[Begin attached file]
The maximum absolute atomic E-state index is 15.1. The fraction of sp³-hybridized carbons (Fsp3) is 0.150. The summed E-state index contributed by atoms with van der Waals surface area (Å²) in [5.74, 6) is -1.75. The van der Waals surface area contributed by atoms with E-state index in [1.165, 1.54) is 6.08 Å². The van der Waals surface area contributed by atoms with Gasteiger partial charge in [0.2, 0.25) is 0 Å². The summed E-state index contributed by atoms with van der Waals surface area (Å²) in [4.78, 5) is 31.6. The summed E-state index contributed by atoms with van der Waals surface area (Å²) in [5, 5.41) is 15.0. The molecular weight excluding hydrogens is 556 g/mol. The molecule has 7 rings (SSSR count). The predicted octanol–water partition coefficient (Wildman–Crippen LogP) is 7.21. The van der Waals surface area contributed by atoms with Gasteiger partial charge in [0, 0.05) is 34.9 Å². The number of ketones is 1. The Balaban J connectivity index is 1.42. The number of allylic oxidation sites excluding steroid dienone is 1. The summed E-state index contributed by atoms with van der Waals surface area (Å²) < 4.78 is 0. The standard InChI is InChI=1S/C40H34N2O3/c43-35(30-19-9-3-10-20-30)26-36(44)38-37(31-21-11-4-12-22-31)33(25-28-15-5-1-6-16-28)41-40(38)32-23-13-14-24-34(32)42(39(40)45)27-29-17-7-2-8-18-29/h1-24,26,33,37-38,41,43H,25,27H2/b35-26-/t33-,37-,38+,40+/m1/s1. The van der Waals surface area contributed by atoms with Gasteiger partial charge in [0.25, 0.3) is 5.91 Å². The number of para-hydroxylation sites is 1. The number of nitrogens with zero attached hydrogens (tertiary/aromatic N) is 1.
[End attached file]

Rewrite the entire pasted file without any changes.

The maximum absolute atomic E-state index is 15.1. The fraction of sp³-hybridized carbons (Fsp3) is 0.150. The summed E-state index contributed by atoms with van der Waals surface area (Å²) in [5.74, 6) is -1.75. The van der Waals surface area contributed by atoms with E-state index in [1.165, 1.54) is 6.08 Å². The van der Waals surface area contributed by atoms with Gasteiger partial charge in [0.2, 0.25) is 0 Å². The summed E-state index contributed by atoms with van der Waals surface area (Å²) in [4.78, 5) is 31.6. The summed E-state index contributed by atoms with van der Waals surface area (Å²) in [5, 5.41) is 15.0. The molecular weight excluding hydrogens is 556 g/mol. The molecule has 7 rings (SSSR count). The predicted octanol–water partition coefficient (Wildman–Crippen LogP) is 7.21. The van der Waals surface area contributed by atoms with Gasteiger partial charge in [0, 0.05) is 34.9 Å². The number of ketones is 1. The Balaban J connectivity index is 1.42. The number of allylic oxidation sites excluding steroid dienone is 1. The summed E-state index contributed by atoms with van der Waals surface area (Å²) < 4.78 is 0. The standard InChI is InChI=1S/C40H34N2O3/c43-35(30-19-9-3-10-20-30)26-36(44)38-37(31-21-11-4-12-22-31)33(25-28-15-5-1-6-16-28)41-40(38)32-23-13-14-24-34(32)42(39(40)45)27-29-17-7-2-8-18-29/h1-24,26,33,37-38,41,43H,25,27H2/b35-26-/t33-,37-,38+,40+/m1/s1. The van der Waals surface area contributed by atoms with Gasteiger partial charge in [0.25, 0.3) is 5.91 Å². The number of para-hydroxylation sites is 1. The number of nitrogens with zero attached hydrogens (tertiary/aromatic N) is 1.